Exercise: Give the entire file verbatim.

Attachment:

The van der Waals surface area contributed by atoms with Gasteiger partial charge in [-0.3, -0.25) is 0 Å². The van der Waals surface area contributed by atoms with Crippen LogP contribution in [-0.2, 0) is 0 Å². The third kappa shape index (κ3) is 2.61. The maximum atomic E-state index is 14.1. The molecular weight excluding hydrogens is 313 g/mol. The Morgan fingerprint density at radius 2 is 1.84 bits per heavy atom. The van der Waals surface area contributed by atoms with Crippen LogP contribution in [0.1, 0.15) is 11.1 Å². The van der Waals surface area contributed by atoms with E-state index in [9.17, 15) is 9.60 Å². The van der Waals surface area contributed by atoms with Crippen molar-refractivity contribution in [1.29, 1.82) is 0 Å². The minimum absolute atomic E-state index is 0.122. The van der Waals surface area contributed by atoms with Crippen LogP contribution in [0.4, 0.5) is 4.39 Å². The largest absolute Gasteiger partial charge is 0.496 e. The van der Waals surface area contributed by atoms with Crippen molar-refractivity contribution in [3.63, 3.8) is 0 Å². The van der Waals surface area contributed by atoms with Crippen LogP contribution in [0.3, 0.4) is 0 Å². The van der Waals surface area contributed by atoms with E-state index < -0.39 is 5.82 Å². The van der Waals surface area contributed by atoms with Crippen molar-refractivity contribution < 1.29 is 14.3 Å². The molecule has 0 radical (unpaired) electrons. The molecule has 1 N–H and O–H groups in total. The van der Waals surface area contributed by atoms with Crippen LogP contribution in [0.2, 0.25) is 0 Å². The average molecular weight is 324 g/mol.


The van der Waals surface area contributed by atoms with Gasteiger partial charge in [-0.3, -0.25) is 0 Å². The van der Waals surface area contributed by atoms with Crippen LogP contribution in [-0.2, 0) is 0 Å². The third kappa shape index (κ3) is 2.61. The maximum atomic E-state index is 14.1. The molecular weight excluding hydrogens is 313 g/mol. The Morgan fingerprint density at radius 2 is 1.84 bits per heavy atom. The van der Waals surface area contributed by atoms with Crippen LogP contribution in [0.1, 0.15) is 11.1 Å². The van der Waals surface area contributed by atoms with E-state index in [9.17, 15) is 9.60 Å². The van der Waals surface area contributed by atoms with Crippen molar-refractivity contribution in [1.29, 1.82) is 0 Å². The minimum absolute atomic E-state index is 0.122. The van der Waals surface area contributed by atoms with Crippen LogP contribution in [0.4, 0.5) is 4.39 Å². The largest absolute Gasteiger partial charge is 0.496 e. The van der Waals surface area contributed by atoms with Crippen molar-refractivity contribution in [3.63, 3.8) is 0 Å². The van der Waals surface area contributed by atoms with Crippen LogP contribution in [0.3, 0.4) is 0 Å². The van der Waals surface area contributed by atoms with E-state index < -0.39 is 5.82 Å². The van der Waals surface area contributed by atoms with Crippen molar-refractivity contribution < 1.29 is 14.3 Å². The molecule has 0 radical (unpaired) electrons. The molecule has 1 N–H and O–H groups in total. The van der Waals surface area contributed by atoms with Crippen LogP contribution in [0.2, 0.25) is 0 Å². The average molecular weight is 324 g/mol.